New York Times
By Micheal D. Shear and Sheryl Gay Stolberg
January 25, 2018
The White House is about to formally offer Democrats what it hopes will be an unbearable choice.
If Democrats want permanent relief for young immigrants brought to the United States illegally as children, including President Trump’s promise of eventual citizenship, they will have to accept a massive border wall and strict policies designed to block low-skilled immigrants from joining their families in America.
The legislative strategy is set to be released publicly on Monday. It is designed to exert maximum pressure on Democrats, who are desperate to protect the young immigrants, known as Dreamers, but who fiercely oppose the conservative immigration policies embraced by hard-line, anti-immigration activists like Stephen Miller, the president’s top domestic policy adviser in the White House.
Mr. Trump’s impromptu comments on Wednesday night, when he said he was open to allowing some of the young immigrants to become citizens in 10 to 12 years, were quickly followed on Thursday morning by a White House email warning of a flood of immigrants into the country and demanding an end to policies that allow families to sponsor the immigration of their immediate relatives.
And even as Mr. Trump was offering reassuring words to the Dreamers — “tell them not to worry,” he told reporters Wednesday evening — senior White House officials were emphasizing the more hard-line features of their forthcoming immigration proposal.
One senior official said the Dreamers would be given legal status so long as they were productive, law-abiding members of American society. The official said a path to citizenship was only a discussion point and would only be available to about 690,000 young immigrants who signed up for legal protections under an Obama-era program known as Deferred Action for Childhood Arrivals, or DACA. Legal status would not be extended to those who were eligible for the program but failed to register, the official said.
Taken together, the dual messages from the White House are a clear outline of the administration’s endgame as Congress struggles to reach a compromise before the expiration on March 5 of the DACA program. In September, Mr. Trump ended the program and set it to expire at the beginning of March, when recipients would no longer be able to work legally in the United States and would once again face the threat of deportation.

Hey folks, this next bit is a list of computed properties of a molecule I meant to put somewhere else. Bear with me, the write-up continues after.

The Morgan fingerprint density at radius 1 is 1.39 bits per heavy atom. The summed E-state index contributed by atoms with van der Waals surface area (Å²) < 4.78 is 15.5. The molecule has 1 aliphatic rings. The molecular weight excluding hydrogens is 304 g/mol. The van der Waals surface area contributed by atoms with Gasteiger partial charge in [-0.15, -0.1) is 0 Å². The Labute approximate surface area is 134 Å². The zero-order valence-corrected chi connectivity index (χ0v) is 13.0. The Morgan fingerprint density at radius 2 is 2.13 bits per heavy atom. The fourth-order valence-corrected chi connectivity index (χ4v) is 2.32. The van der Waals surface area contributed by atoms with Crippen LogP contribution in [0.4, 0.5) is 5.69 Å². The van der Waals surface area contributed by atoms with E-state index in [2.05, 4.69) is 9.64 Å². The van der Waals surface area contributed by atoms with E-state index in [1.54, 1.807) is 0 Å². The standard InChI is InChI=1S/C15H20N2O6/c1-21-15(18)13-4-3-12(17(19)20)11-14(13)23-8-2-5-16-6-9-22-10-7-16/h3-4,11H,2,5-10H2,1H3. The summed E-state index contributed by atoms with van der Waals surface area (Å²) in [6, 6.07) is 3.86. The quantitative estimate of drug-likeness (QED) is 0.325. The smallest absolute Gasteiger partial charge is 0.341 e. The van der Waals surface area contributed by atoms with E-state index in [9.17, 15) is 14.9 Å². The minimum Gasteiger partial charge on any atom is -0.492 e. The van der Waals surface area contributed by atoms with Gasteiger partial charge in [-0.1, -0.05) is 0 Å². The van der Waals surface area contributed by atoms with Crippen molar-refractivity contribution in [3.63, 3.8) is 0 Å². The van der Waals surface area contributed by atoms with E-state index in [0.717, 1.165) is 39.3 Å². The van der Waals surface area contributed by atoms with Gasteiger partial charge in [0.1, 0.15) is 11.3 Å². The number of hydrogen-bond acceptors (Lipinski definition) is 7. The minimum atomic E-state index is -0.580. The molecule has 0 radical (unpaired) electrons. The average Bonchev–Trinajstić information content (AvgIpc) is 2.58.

But Democratic lawmakers and activists are vowing to resist the president’s trap. They say they will refuse to accept any proposal that requires them to forsake the well-being of other immigrants, including the parents of the Dreamers, to secure the fate of the young immigrants themselves.
“We will oppose it. Most if not all Democrats will oppose it. Some Republicans will, too,” said Frank Sharry, the executive director of America’s Voice, a pro-immigration group. “We are not going to allow Stephen Miller to exploit a crisis that he and his boss created to take a wrecking ball to the Statue of Liberty and enact his nativist wish list.”
Mr. Sharry added, “When they get serious about a reasonable bill — Dream Act and smart border security — and get serious about making and sticking with a bipartisan deal that can pass, then and only then will there be a breakthrough.”
On Thursday, a bipartisan group of senators gathered in the office of Senator Susan Collins, Republican of Maine, to discuss the immigration issue. Senators going into the office said they were encouraged by Mr. Trump’s remarks. But they indicated little appetite for the more hard-line approaches being pushed by the president’s aides.
“If you start putting all these highly charged toxic issues, it’s just not going to work,” said Senator Bill Nelson, Democrat of Florida.
Activists are betting that some moderate Republicans will not support the president’s more conservative ideas, helping to stiffen the spines of Democratic lawmakers by making the opposition to the president’s proposal bipartisan.
Senators Richard J. Durbin, Democrat of Illinois, and Lindsey Graham, Republican of South Carolina, have been leading bipartisan talks on immigration. Their initial proposal — which did not include the president’s nativist proposals — was rejected by Mr. Trump during a White House meeting in which the president used vulgarities to describe Haitians and Africans.
On Wednesday night, Mr. Graham held a meeting with a far larger group of about 30 senators. They decided that Mr. Durbin, the No. 2 Democrat in the Senate, and Senator John Cornyn of Texas, the No. 2 Republican in the Senate, would each function as a clearinghouse for ideas on immigration from their respective parties.
“We’ve got more people in the room, which is good,” Mr. Graham said. “We’re getting more input. We’ve just got to turn it into more output.”
The so-called Twos — the No. 2 Democrats and Republicans from the House and Senate — have also been meeting, although their talks are stalled because the House is in recess this week.
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